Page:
Best Practices for Better Email Deliverability in Pardot

Jen Contino |
 Pardot |
 Mar 23, 2022

Did you know on average approximately 7% of all emails end up in the spam folder? According to The 2020 Email Delivery Benchmark Study, only a little over 80% of all emails sent, actually reach the inbox. So while the email marketing channel yields one of the highest ROIs for marketers, there’s still an opportunity for us to increase our chances of getting into our subscriber’s inboxes. One way we can increase our deliverability rate is to keep your subscriber list as healthy as possible, by removing bad data, inactive subscribers, and confirming the email addresses you do have are valid. Keeping your subscriber list healthy will help boost your reputation and the ability to reach a higher percentage of your end-users inbox. We’ll walk through a few ways to manage your subscriber list later on in this post.

Email Deliverability in Pardot

If you’re on this blog, you’re likely a Pardot user or evaluating Pardot as your Marketing Automation platform. Pardot is a great platform to create and send your emails, but the platform itself can’t ensure deliverability on its own. Just because you hit the send button doesn’t guarantee 100% of the emails will actually hit the end-users inbox. There are some recommendations when creating emails and some tools out of the box (depending on your edition) that you can leverage to test your emails prior to sending. In this article, we’ll explore some best practices on enhancing email deliverability, out-of-the-box Pardot tools and techniques, and some other tools you may want to leverage when creating and testing your emails. The goal here is to provide you with the knowledge and tools you need to add to your email creation process to get you as close to 100% email deliverability as possible. In this article, we’ll walk through the following topics:

  1. Terminology
  2. Tools for Testing & Deliverability
  3. Best Practices for Creating a Pardot Email Template
  4. Pardot Configuration
  5. Managing Your Data

Tools, Tips, and Terms for Testing & Deliverability

Before we get started let’s define some email deliverability terms:

  • Deliverability: In its simplest form, deliverability is a measurement of whether your emails actually get into your subscribers’ inboxes.
  • Spam: Salesforce defines spam as the following: the simplest definition of spam is “unsolicited bulk email.” Unsolicited means that it’s sent without the recipient’s consent, and bulk means that it’s sent to many people at once. Pardot doesn’t allow spam, and every user must follow the Permission-Based Marketing policy.
    • Tool: If you’re having issues with Gmail specifically, there is a tool, by Google, to help you navigate deliverability. Try using Google Postmaster Tools to analyze your email performance, and help guide Gmail to deliver your emails successfully.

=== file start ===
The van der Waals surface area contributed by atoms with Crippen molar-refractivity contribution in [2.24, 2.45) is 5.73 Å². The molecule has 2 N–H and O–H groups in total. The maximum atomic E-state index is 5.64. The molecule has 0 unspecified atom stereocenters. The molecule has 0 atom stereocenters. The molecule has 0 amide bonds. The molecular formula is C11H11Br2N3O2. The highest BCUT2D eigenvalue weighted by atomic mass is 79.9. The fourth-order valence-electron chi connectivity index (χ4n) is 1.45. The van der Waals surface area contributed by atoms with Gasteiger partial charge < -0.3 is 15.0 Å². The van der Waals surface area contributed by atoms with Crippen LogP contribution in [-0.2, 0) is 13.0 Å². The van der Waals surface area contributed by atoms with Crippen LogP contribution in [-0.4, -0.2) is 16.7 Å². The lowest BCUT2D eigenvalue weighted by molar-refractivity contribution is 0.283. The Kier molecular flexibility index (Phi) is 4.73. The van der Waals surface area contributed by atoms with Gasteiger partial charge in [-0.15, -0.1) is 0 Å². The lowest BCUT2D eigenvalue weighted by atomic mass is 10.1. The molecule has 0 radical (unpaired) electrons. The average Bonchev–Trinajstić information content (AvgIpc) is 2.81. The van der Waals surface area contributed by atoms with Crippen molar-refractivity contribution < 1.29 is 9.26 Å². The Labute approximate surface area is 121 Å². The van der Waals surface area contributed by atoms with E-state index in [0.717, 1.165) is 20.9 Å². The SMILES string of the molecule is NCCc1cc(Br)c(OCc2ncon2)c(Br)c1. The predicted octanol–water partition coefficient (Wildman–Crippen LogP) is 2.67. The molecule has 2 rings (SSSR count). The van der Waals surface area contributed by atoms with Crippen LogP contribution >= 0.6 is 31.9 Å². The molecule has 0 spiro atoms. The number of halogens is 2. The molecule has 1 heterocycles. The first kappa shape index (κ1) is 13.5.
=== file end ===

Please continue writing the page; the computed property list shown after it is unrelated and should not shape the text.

• Tool: Similar to Google’s Postmaster Tools, Microsoft offers a service called Smart Network Data Services (SDNS) that provides insight into your sending IP’s reputation, how many Microsoft spam traps you may be delivered to, and your spam complaint rate.
    • Tip: Most spam filters allow you to whitelist a sender by adding their email address to their email address book. When subscribers add you to their address book, spam filters will allow your email to pass through.
  • Sender Score: Your Sender Score is like a credit score to gauge your creditworthiness but for email: It measures the health of your email program. Sender Score is a number between 0 and 100 identifying the quality of your sender reputation and details how mailbox providers view your IP address. This definition was taken right from Senderscore.org.
    • Tool: Do you know your sender score? Use SenderScore.org to test your score and understand how to improve it.
  • Blacklist: A blacklist is a collection of IP addresses that are believed to distribute spam; emails from these addresses are either blocked or routed to the recipient’s spam folder. Blacklists are identified by spam filters, which use set criteria to identify emails believed to be of a malicious or spammy nature. This definition is from bigcommerce.com.
    • Tool: If your email deliverability is really low you may want to check to see if you’ve been placed on a Blacklist? You can use this site to check: https://mxtoolbox.com/blacklists.aspx
  • Domain Reputation: The Domain Reputation is a score that the ISP (Internet Service Provider, assigned to your organization. the higher the score, the more likely the ISP will deliver the emails to the recipients on their network.
    • Tool: Check your domain reputation, with BarracudaCentral.
    • Tool: TrustedSource, provides information on your domain’s email and web reputations as well as affiliations, domain name system (DNS), and mail server information.

Best Practices for Creating a Pardot Email Template

The anatomy of the email template will be so critical in the deliverability rate. Below are some helpful reminders when creating your email templates.

  • Beware of URL Shorteners: Many spammers will use link shorteners, so many of these link shorteners are already getting caught in spam filters. Use the full URL so your email doesn’t get caught in the spam filter.
  • Try to leave interactive content on the landing page: Some interactive content like JavaScript, RSS Feeds, and forms can cause your email to get caught in the spam filter. For a higher chance of deliverability, place this type of content on the landing page.